- Deputies: Man, woman tried to arrange killing of his estranged wife (5/21/17)1
- Cape fines contractor $1,100 a day for street-project delays; contractor blames utility relocations (5/18/17)13
- Former coroner convicted of felony theft now faces prison in misdemeanor case (5/23/17)2
- Cape police say man assaulted, kidnapped girlfriend (5/21/17)2
- Mississippi County sheriff fights efforts in court to remove him from office (5/21/17)4
- Cape man accused of shooting a woman in Jackson (5/21/17)
- Business notebook: Woman, sister-in-law buy Perryville custom-wear shop (5/22/17)
- Attorney general seeks bond revocation for embattled sheriff (5/17/17)3
- Broadening horizons: Heartland Dream Team founder stays committed to area youth (5/21/17)2
- Revival of Oran police board urged amid timecard fraud, nepotism allegations (5/17/17)4
Together, we have a chance to serve the American people by solving the complex problems that many don't expect us to tackle, let alone solve, in the partisan environment of today's Washington. To do that, however, we can't play politics as usual. Democrats will control the House and Senate, and therefore we share the responsibility for what we achieve. -- President Bush in The Wall Street Journal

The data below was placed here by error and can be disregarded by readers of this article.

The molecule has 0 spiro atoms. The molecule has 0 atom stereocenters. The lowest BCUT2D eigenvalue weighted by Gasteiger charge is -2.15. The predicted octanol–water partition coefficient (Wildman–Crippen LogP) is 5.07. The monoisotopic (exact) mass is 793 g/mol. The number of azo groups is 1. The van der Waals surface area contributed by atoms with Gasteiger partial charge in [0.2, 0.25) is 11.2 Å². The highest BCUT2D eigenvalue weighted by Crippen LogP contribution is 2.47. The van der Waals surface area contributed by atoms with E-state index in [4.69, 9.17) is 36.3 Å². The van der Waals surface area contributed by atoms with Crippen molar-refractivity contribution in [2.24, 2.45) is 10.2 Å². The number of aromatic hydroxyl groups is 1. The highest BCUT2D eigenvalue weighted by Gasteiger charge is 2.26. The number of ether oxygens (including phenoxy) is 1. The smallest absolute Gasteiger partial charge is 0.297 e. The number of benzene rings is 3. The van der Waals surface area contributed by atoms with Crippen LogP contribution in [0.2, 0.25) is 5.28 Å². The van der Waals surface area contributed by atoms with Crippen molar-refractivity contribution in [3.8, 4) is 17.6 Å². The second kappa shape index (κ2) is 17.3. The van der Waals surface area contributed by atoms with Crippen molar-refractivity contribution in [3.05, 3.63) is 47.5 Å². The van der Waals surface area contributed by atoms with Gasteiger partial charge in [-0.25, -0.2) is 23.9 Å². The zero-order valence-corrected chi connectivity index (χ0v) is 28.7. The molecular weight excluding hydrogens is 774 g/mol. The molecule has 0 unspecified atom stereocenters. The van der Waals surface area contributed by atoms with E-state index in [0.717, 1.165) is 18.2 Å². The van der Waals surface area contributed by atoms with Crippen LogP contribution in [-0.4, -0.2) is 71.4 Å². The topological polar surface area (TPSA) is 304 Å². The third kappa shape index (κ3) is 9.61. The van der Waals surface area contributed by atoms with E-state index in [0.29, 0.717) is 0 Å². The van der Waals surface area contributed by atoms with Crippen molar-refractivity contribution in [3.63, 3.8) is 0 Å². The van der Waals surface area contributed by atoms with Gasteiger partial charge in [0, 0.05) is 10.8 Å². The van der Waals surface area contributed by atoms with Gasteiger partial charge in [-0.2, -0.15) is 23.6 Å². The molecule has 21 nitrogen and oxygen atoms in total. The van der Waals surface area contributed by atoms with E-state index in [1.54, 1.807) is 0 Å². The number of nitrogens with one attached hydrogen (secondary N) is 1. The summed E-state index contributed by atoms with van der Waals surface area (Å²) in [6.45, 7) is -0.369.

The president's effort to establish a tone of cooperation between the Democrat-controlled Congress and the Republican White House reflects what many Americans would like to see happen. It is the same opportunity for give and take that Democrats sought -- but too often did not receive -- when Republicans controlled both Congress and the White House.
Ideally, the president's call for cooperating and sharing "the responsibility for what we achieve" would strike a chord with federal legislators who are elected to serve the best interests of their constituents. But the practical reality is that Democrats will take as much advantage of their congressional majority as possible to enhance both their future re-election and the aspirations of their party's presidential hopefuls.
All of which means this Congress, while attempting to score political points, could be the least productive session in recent memory. While the House or Senate may be able to pass headline-grabbing bills, the margins of approval aren't likely to be veto-proof, leaving little but bluster in the way of accomplishments.
Partisan politics and the two-party system have served this nation well. But the best legislation is the product of debate and compromise aimed at producing the best results. Attempts by either party to shut out opposing viewpoints show the worst side of our system.
We hope the president and House Speaker Pelosi are sincere in their pledges to work together, but we are not optimistic.